Neighbors upset about recent bomb finds in railroad yard
ROSEVILLE, Calif. (AP) _ Residents are feeling the unpleasant effects of a massive blast at a railroad yard here 24 years earlier.
Eight Vietnam War-era bombs were found Saturday at the Union Pacific yard in this Sacramento suburb. About 500 people had to leave their homes as the bombs were detonated _ a replay of two weeks earlier when railroad workers found another bomb during renovations.
The 250-pound bombs apparently were left from a massive explosion April 29, 1973, when 18 freight cars _ each loaded with 330 bombs _ exploded, sending bombs and debris over a half-mile away. Authorities thought all the bombs had been recovered until earlier this month.
``You don’t know when they’re going to wake you up and evacuate you again,″ said resident Brenda Long. ``It just doesn’t end.″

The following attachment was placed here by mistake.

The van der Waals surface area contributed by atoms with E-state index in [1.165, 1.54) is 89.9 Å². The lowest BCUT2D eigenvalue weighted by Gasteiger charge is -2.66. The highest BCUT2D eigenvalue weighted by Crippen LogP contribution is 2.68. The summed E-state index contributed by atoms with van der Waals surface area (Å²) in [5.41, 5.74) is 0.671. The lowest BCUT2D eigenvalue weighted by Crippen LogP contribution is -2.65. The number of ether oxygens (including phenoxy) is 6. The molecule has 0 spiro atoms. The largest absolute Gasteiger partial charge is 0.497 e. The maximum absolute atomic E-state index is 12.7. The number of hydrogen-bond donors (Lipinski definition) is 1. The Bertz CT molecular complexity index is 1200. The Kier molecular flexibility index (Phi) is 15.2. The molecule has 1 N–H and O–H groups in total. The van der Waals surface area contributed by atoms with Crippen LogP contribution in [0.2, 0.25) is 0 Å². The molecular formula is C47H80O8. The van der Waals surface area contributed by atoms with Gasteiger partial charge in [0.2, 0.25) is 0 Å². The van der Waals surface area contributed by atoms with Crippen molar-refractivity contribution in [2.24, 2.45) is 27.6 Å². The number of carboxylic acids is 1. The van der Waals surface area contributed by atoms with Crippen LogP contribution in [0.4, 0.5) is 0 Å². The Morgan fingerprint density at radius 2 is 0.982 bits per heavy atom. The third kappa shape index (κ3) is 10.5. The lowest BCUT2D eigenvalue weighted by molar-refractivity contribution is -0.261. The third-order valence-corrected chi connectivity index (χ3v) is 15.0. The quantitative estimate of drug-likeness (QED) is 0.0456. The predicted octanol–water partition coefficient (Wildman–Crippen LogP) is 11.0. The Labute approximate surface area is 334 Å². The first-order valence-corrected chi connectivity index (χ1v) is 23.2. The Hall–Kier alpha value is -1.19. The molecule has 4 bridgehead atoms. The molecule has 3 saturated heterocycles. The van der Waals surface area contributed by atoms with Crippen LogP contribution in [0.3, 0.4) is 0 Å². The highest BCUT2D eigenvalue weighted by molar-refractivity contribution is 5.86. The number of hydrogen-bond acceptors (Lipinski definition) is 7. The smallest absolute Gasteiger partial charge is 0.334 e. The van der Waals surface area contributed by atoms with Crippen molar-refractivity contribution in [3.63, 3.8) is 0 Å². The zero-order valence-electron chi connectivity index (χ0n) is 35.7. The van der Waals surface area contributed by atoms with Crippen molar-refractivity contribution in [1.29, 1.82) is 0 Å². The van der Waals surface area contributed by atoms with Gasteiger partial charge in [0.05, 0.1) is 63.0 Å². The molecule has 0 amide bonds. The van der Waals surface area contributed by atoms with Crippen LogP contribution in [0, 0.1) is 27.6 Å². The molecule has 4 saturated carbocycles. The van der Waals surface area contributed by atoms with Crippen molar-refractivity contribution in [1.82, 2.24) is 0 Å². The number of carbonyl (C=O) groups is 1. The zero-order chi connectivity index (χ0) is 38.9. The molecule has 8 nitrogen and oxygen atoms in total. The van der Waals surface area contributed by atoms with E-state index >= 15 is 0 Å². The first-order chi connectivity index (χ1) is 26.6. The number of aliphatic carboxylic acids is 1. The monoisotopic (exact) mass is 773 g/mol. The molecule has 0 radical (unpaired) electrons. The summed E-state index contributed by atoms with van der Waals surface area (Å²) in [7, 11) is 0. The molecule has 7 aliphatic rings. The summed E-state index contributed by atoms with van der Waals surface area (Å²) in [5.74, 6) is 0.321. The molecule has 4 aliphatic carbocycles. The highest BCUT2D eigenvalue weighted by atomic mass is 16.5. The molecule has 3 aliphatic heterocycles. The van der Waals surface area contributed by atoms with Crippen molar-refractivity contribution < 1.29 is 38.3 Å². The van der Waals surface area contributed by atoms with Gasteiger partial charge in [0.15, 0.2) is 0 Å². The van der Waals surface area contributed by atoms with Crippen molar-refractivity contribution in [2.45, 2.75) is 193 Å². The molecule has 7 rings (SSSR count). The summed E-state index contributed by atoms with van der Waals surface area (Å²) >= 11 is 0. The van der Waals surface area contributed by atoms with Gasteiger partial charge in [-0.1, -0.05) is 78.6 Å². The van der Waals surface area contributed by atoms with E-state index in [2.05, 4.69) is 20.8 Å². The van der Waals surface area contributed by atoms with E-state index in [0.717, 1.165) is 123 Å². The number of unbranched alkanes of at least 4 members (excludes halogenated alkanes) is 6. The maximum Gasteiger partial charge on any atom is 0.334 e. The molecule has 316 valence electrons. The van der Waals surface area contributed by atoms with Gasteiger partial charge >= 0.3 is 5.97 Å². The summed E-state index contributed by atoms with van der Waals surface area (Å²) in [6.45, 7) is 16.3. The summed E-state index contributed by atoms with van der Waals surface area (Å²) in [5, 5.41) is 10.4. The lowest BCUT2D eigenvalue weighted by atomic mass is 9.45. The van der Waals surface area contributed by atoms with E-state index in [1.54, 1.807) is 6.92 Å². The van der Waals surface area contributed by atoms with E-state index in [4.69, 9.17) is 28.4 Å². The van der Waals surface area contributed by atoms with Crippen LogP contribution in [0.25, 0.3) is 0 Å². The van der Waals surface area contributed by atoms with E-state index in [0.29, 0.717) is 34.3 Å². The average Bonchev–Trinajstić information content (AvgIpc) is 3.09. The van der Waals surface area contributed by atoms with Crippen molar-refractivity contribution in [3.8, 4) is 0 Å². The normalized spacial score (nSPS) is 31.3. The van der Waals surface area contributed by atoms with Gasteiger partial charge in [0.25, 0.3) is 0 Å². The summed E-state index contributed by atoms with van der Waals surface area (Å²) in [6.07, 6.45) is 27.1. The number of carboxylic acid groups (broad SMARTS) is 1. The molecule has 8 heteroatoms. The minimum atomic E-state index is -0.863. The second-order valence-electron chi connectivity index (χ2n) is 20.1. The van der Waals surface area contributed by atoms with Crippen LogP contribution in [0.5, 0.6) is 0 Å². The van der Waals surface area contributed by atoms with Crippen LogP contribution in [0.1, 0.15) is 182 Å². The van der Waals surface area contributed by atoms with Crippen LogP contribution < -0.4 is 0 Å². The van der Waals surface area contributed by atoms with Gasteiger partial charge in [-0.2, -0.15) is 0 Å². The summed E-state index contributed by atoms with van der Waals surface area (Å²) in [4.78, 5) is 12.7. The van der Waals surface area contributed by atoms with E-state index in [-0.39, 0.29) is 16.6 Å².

The latest detonations activated car alarms and sent shrapnel flying into dozens of homes, causing broken windows and wall cracks.
``Your eardrums hurt,″ said Sgt. Jim Cooper, the sheriff’s department spokesman.
Residents of Roseville Pointe said the discoveries have hurt property values of the homes, which sell between $120,000 and $150,000.
``Anyone interested in selling now can forget it,″ Ed Orsi said. ``I don’t see us coming back from this. Union Pacific said everything was all cleaned up, but they keep finding more bombs. People have been talking about a lawsuit, and I have to say that I’m interested.″
Cooper said county officials would meet with Union Pacific and U.S. Army Corps of Engineers representatives today, hoping to devise a plan to locate any other bombs.
``A lot of questions have to be answered,″ he said. ``The county never got complete and accurate information on the situation.″
``I’m not worried about bombs blowing up underneath my house, because these lots were thoroughly ... examined,″ said Clifford Burg of Roseville Pointe. ``But at the very least, we want Union Pacific to put up a wall to protect us from any more shrapnel.″